If you are really not into Windows 10, go to Windows 8.1 . You will be safe for another 3 years.

    • dftf

      In reply to SherlockHolmes:

      Just to be clear I'd mean a clean install, so install Windows 10 and then enter the OEM product key during the install, not doing an upgrade to Windows 10 from inside the existing Windows 7 install.

      Will this work with OEM keys?

    • dftf

      In reply to SherlockHolmes:

      If a PC/laptop came with an OEM version of Windws 7 originally, can that key be used to activate the same edition of Windows 10 (e.g. Windows 7 Home OEM -> Windows 10 or Windows 7 Pro OEM - Windows 10 Pro) or do you need a specific "OEM" version of Windows 10?

      I know back in the Windows 9x days, 95/98/98SE/ME used to come in specific OEM editions and OEM keys would only work on those. Is that the same now with Windows 10, or do you just choose regular Home or Pro during the install?

      • sherlockholmes

        In reply to dftf:

        In some cases, yes. When it goes wrong, you can always go back to Windows 7 with that key. But there is no garanty that it works.

        Im in Germany and used an OEM key. For me, it worked.

        • wright_is

          In reply to SherlockHolmes:

          Same here.

          Out of interest, have you seen the cheap Windows and Office licenses being resold through supermarkets, like Edeka in Germany? Our local Edeka doesn't have them.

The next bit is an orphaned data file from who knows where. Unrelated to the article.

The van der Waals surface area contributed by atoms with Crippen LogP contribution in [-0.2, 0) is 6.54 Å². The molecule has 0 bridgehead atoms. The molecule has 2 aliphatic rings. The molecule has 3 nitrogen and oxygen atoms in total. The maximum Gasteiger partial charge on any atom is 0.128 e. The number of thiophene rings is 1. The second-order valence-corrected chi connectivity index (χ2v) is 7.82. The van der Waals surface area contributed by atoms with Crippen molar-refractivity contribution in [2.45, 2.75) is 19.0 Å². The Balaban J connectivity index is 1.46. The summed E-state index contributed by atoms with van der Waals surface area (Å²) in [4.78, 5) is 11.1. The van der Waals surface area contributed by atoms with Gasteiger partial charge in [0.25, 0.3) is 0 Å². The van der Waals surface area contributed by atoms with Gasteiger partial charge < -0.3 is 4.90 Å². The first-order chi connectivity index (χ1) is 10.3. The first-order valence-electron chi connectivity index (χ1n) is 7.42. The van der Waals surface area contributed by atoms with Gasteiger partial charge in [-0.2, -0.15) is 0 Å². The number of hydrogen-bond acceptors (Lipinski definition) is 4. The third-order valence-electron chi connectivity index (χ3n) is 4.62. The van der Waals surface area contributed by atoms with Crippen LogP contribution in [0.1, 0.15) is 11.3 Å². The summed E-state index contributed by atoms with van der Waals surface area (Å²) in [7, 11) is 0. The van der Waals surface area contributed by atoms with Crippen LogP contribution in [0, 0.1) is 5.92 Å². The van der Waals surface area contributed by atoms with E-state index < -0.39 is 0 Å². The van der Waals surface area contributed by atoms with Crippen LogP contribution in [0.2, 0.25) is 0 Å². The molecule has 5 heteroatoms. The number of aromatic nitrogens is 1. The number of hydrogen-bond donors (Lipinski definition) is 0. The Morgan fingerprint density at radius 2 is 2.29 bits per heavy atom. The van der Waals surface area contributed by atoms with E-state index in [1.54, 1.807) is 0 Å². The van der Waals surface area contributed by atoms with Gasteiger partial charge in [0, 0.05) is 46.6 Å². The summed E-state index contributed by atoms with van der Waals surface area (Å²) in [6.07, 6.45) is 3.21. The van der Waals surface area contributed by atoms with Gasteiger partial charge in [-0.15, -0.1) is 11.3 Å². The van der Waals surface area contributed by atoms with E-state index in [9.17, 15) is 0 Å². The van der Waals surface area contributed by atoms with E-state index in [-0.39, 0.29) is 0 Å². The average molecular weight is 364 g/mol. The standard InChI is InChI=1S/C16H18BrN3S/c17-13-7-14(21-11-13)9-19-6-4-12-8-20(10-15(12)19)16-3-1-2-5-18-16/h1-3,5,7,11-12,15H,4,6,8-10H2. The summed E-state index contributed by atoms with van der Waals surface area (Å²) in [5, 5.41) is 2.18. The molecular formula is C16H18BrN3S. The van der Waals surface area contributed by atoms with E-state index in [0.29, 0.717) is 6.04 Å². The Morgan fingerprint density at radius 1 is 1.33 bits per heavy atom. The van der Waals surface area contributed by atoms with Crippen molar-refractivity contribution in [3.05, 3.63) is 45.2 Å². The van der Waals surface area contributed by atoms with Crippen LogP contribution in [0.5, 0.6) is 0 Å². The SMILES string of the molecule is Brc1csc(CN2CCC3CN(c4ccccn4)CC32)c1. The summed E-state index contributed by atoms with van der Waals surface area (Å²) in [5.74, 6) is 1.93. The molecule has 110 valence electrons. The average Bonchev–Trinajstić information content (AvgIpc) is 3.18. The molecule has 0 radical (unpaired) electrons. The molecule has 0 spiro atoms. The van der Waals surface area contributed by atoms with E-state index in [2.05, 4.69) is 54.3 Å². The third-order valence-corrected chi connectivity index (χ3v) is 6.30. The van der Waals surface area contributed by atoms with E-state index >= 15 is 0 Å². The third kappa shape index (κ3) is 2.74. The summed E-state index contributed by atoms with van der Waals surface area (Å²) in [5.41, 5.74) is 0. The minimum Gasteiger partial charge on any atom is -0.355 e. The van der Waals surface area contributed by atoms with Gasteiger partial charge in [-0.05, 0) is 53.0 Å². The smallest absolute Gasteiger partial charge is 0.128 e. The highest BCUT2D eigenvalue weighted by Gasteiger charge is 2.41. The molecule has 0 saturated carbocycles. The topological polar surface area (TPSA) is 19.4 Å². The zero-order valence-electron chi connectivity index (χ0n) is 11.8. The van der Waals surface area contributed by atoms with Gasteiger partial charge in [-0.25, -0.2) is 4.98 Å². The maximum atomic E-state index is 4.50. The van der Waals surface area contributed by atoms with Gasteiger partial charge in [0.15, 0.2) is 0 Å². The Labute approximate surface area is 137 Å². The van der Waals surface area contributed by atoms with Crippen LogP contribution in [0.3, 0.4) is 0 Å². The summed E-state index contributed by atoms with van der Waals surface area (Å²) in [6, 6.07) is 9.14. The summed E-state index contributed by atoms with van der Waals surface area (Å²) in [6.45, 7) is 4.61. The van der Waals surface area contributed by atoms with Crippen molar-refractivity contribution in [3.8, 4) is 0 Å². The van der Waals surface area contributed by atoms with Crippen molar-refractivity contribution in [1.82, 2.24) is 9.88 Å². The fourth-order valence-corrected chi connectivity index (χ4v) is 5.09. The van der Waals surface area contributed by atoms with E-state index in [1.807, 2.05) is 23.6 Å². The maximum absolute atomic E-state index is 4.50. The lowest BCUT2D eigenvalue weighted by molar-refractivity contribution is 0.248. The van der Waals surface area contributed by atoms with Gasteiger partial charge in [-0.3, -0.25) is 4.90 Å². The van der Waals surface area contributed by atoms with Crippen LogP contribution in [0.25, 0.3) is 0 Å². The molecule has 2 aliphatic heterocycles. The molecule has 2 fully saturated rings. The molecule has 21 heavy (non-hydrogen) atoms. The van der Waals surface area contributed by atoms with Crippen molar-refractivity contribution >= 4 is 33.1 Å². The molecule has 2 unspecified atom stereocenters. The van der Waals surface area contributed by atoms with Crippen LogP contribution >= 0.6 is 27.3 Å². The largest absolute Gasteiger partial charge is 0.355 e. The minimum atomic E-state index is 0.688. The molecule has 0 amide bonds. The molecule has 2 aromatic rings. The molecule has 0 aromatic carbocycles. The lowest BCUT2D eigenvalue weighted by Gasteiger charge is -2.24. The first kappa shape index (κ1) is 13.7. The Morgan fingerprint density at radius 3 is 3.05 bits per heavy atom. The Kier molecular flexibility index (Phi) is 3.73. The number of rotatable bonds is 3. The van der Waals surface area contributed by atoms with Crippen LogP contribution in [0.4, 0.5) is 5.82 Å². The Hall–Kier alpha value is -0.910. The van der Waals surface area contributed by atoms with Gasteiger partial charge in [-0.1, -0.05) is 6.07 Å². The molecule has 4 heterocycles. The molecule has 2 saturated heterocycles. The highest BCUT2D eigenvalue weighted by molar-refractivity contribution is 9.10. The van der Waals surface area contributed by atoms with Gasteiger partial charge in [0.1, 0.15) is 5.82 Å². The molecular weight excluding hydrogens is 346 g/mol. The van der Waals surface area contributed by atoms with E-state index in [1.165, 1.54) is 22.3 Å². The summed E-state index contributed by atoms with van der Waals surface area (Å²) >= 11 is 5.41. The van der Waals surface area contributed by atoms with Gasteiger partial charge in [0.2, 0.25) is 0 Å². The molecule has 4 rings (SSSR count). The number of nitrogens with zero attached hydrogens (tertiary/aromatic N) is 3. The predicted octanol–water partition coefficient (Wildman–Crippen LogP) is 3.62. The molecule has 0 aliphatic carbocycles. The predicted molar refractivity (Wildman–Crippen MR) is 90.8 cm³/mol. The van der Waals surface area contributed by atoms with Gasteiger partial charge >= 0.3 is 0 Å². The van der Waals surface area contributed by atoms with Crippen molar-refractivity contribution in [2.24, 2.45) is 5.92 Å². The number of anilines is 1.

• sherlockholmes

            In reply to wright_is:

            Yeah, I did. Its from the company I reported many years ago to Microsoft. It took Microsoft five years to investigate. Nice job, Microsoft Germany.

            • wright_is

              In reply to SherlockHolmes:

              heise ran a series of articles into it towards the end of last year. Even getting into contact with Microsoft.

              The end result was that they were extra licenses that were being bought up and resold, so they were quasi legal, but in several instances they were MAK licenses, which means that one purchaser could theoretically re-use their key several times and lock others out, as they all get the same MAK-key that allows, say, 99 activations. But the company will offer a new key if yours is blocked.

              Theoretically, they shouldn't be selling MAKs to the general public, they are only supposed to be for corporate customers, but Microsoft didn't officially say they were acting illegally, just that they would look into the matter more closely.

Leave a Reply